I had Dmitri Samorukov No. 133 on my list for the 2017 draft. Positives included league (OHL), scouting report (Pronman: He is mobile, particularly at 6.02, and capable of jumping into the attack. His skill level isn’t elite but he’s a smart puck mover who can make plays, and Pronman had him at No. 75) and he closed well while being a late birthday. Those are good arrows. Edmonton drafted Samorukov No. 84 and he spiked in year two. Let’s not get excited, long way to go. However, that’s the deal. Make a bet, player progresses in Draft +1. And again. Keith Gretzky made some interesting bets in Boston and in his one year with the Oilers (2017). What will we see a month from now at the Oilers draft table?
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- New Lowetide: Oilers hire three assistant coaches, receive positive response
- Lowetide: Pennants!
- Jonathan Willis: Al Montoya’s likely exit means an end of an era for Peter Chiarelli
- Scott Wheeler: Five Sleeper Picks
- Corey Pronman: Pronman mailbag
- Sunaya Sapurji: Oliver Wahlstrom has been in the spotlight for a long time, but his desire to be ‘special’ burns deep
- Corey Pronman: 2018 NHL draft board.
- Lowetide: Draft 2018: The Oilers and Russia: A draft tragedy.
- Lowetide: Draft 2018: The Oilers and the Republic of Finland
- Lowetide: Draft 2018: The Oilers and Sweden.
- Lowetide: Draft 2018: The Oilers and the QMJHL.
- Lowetide: Draft 2018: Oilers and the WHL.
- Lowetide: Draft 2018: Oilers draft history and the OHL
- Lowetide: Draft 2018: The Oilers and the NCAA.
- Lowetide: Draft 2018: The Oilers at the draft: Overagers.
- Lowetide: Draft 2018: Oilers scouting directors: A history.
Bruins 1st rounder David Pastrnak said he received a text from his idol, David Krejci, after the draft.
— Mark Divver (@MarkDivver) July 9, 2014
KEITH GRETZKY DRAFTS, 2014
The 2014 draft is one Bruins fans talk about as being special, it was Gretzky’s first as the scouting director. Here are the picks and a quick sketch on their draft day story.
- No. 25 overall R David Pastrnak. Red Line Report had him No. 14 (“small but fiery and passionate, loves to score) and he played 46 NHL games in his draft +1 season. Has scored 34 and 35 goals in the last two seasons, one of the best young scorers in the game. Note: Went undersized and skilled in round one.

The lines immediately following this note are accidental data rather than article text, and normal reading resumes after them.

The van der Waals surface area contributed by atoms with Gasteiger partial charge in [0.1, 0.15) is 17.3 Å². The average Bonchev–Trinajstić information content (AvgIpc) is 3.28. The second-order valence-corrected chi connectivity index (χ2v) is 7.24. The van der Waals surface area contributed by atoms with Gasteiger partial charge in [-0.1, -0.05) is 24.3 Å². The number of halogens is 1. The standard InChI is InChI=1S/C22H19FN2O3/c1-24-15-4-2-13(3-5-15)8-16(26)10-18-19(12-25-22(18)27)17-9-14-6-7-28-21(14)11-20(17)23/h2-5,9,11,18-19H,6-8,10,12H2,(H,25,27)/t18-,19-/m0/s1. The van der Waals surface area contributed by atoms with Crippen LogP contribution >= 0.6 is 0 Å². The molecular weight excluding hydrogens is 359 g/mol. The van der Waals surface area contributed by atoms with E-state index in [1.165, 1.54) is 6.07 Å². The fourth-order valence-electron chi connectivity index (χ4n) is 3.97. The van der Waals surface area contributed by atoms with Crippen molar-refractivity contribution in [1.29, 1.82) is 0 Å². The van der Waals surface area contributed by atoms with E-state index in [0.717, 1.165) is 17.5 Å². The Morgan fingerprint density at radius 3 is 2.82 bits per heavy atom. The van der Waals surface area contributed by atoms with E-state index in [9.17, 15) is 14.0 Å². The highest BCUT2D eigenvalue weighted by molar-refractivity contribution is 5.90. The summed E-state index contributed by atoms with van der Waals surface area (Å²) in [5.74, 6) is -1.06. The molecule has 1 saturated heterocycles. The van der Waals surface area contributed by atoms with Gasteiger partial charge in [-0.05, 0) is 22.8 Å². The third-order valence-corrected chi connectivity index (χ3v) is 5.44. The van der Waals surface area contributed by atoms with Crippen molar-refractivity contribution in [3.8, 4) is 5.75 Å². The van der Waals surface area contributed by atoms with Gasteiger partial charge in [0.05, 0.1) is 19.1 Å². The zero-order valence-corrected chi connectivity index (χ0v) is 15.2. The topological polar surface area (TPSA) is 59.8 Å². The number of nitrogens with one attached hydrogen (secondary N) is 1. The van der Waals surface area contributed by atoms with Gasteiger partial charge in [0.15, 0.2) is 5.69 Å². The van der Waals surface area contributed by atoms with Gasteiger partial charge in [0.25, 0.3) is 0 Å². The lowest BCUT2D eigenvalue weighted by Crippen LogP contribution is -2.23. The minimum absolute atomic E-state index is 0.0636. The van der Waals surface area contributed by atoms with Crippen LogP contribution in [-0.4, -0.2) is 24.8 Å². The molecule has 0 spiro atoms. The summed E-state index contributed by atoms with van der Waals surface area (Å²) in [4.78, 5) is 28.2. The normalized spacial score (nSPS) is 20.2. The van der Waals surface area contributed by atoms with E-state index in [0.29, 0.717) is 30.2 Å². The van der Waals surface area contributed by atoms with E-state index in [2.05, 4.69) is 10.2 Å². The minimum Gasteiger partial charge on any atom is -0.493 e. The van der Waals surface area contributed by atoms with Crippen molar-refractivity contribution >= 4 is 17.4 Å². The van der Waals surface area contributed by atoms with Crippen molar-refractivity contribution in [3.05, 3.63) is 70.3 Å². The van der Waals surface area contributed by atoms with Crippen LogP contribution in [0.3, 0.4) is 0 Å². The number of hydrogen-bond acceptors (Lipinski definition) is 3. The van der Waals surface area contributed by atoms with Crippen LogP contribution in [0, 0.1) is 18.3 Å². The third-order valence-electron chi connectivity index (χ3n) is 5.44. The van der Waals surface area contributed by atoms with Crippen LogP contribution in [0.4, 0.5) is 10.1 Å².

- No. 45 overall C Ryan Donato. Red Line had him No. 65 (compared him to Sam Gagner) and remarked about his soft hands and impressive passing. He just arrived in the NHL and should have a great future on the No. 2 line with the Bruins. Note: Went undersized and skilled in round two.
- No. 116 overall LC Danton Heinen. Not ranked by Red Line, he was the third skill selection in a row. Gretzky: “The plan was we wanted some skill. Everybody wanted skill. You could see the picks, that were highly skilled guys. More of the ‘plumbers’ were coming later on and we were excited that we could get Donato and Heinen who are two really skilled players. We’re excited.” Source He played well in the NHL this past season.
- No. 146 overall L Anders Bjork. Red Line had him at No. 178, saying he had the skating and work ethic to be a checker. With the team’s fourth selection, in the fifth round, they take a player who doesn’t possess top 6F skill. That’s good drafting. He has played in 30 NHL games.
- No. 206 overall LD Emil Johansson. Swedish blue ranked No. 267 overall by Red Line, Good skater, moved the puck well and he made it to the AHL by age 21.
In 2015 the club made some big trades (Milan Lucic, Dougie Hamilton) and drafted three times in the first round and three more times in Round Two. This is viewed as a negative draft because of the names Boston passed on (like Mathew Barzal, Kyle Connor and Thomas Chabot), let’s see if they went all skill in the top 116 again.
All 10 selections from the 2015 NHL Draft will be at Development Camp, including first rounders Jakub Zboril, Jake DeBrusk & Zach Senyshyn
— Boston Bruins (@NHLBruins) July 8, 2015
KEITH GRETZKY DRAFTS, 2015
- No. 13 overall LD Jakub Zboril. Red Line had him No. 27, calling him “intense” and raving about his “cannon shot” while comparing his style to Francois Beauchemin. He had a good year in the AHL and the scouting report talked about great skating ability and passing. Suspect he will have a career, but shy of the men passed over to take him. I don’t think he qualifies as a high skill selection.